Common Causes of Hair Loss
Androgenetic Alopecia is the most common type of hair loss. It usually affects almost 50% of men, and 10-20% of women. A possible cause of male pattern baldness may be the conversion of testosterone into dihydrotestosterone (DHT). DHT shrinks the hair follicles producing smaller and thinner hairs.
This condition may begin as early as late adolescence and can be very damaging to one’s self-confidence. If efforts to regrow hair are not successful, an individual may have some difficulty accepting that this is how they now look. If they feel unattractive, it can impact social interactions particularly with potential partners.
A well-known therapist confided that when he first began to lose his hair he was very concerned about how women would now respond to him. Fortunately he met a lovely woman who assured him she liked bald men, averting years of inner doubt. He remembered a colleague who continues to wear his hair in a “comb over” although everyone can see he is really bald. His sudden compassion for his friend allowed him to understand how painful a process hair loss can be for some people.
A client came to me after being mutilated by ‘Hair restoration specialists’. Large plugs of hair had been painfully transplanted in 3 rows along where his front hairline might have been. Then his scalp had been cut in a giant cross and stitched together to try to shrink the bald area. He constantly wore a hat to cover the scars.
Many people will go to great measures and expense to try to reverse hair loss. This has spawned a billion dollar industry and a great deal of disappointment. Although some hair regeneration methods have been successful, nothing has proven to work for everyone with hair loss challenges, mostly because there are so many different causes.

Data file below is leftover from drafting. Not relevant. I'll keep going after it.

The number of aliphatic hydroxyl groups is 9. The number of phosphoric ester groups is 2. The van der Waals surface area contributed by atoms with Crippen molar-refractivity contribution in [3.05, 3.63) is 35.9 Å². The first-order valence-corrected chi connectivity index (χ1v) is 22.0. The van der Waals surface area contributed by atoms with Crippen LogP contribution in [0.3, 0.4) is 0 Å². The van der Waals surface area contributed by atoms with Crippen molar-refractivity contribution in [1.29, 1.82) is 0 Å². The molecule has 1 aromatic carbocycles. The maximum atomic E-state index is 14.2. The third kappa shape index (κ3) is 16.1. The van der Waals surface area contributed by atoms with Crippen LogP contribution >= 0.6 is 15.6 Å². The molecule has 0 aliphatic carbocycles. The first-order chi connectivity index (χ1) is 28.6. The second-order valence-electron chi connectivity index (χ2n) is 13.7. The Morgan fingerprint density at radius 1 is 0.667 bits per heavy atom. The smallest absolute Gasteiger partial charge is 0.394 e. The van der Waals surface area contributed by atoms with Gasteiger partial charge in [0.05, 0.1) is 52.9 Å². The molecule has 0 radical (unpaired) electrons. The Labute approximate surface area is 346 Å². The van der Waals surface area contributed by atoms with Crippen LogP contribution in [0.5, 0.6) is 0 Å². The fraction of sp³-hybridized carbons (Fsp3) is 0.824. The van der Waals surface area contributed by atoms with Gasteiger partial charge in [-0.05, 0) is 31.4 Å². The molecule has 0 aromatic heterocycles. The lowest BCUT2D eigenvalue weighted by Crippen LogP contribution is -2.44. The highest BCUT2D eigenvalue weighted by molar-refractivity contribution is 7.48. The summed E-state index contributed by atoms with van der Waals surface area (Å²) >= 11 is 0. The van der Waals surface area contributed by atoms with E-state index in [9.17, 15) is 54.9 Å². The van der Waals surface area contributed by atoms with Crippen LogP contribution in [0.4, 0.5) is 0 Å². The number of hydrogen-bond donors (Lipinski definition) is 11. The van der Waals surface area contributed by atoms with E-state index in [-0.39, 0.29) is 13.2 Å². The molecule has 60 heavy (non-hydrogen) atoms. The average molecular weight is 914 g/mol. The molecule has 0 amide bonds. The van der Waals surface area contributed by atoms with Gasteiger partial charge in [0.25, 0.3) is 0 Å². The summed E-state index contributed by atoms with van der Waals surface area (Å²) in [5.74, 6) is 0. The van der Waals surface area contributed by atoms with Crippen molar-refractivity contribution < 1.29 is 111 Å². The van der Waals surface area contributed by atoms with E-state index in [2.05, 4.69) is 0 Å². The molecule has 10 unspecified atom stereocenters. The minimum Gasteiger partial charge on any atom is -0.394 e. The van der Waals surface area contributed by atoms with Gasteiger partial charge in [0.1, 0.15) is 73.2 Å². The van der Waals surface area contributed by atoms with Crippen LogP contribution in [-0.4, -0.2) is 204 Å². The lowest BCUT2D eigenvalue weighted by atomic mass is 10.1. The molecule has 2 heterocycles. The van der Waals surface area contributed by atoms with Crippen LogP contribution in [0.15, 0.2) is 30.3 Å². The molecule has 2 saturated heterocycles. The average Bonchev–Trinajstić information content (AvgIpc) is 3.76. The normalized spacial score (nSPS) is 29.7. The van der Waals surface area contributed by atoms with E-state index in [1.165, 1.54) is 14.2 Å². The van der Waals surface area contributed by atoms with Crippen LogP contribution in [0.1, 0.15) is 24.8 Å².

Female Pattern Hair Loss can be genetic and is often influenced by stress, medications and hormones.
Sudden Hair Loss
Then there is Telogen Effluvium, when sudden or severe stress results in noticeable hair loss usually a few months after an event such as illness, surgery, pregnancy, an accident or loss of a loved one. The stress may be physical, mental or emotional. The body withdraws nutrients from the hair to allocate them where they are deemed more essential. Fortunately, when the stress is resolved, the body will give more energy and nutrients to the hair again.
Unfortunately, when we lose our hair, it damages our self-esteem and creates fear, adding to our stress, and possibly prolonging the stressful experience of hair loss. With hair only growing at an average of ½ inch a month, it takes a long while for the new hair to fill in to a level of comfort and acceptability. There are herbs, minerals and nutrients that can help stimulate new hair growth. The Hair Balancing system can help prevent hair loss and other holistic techniques can also be very effective.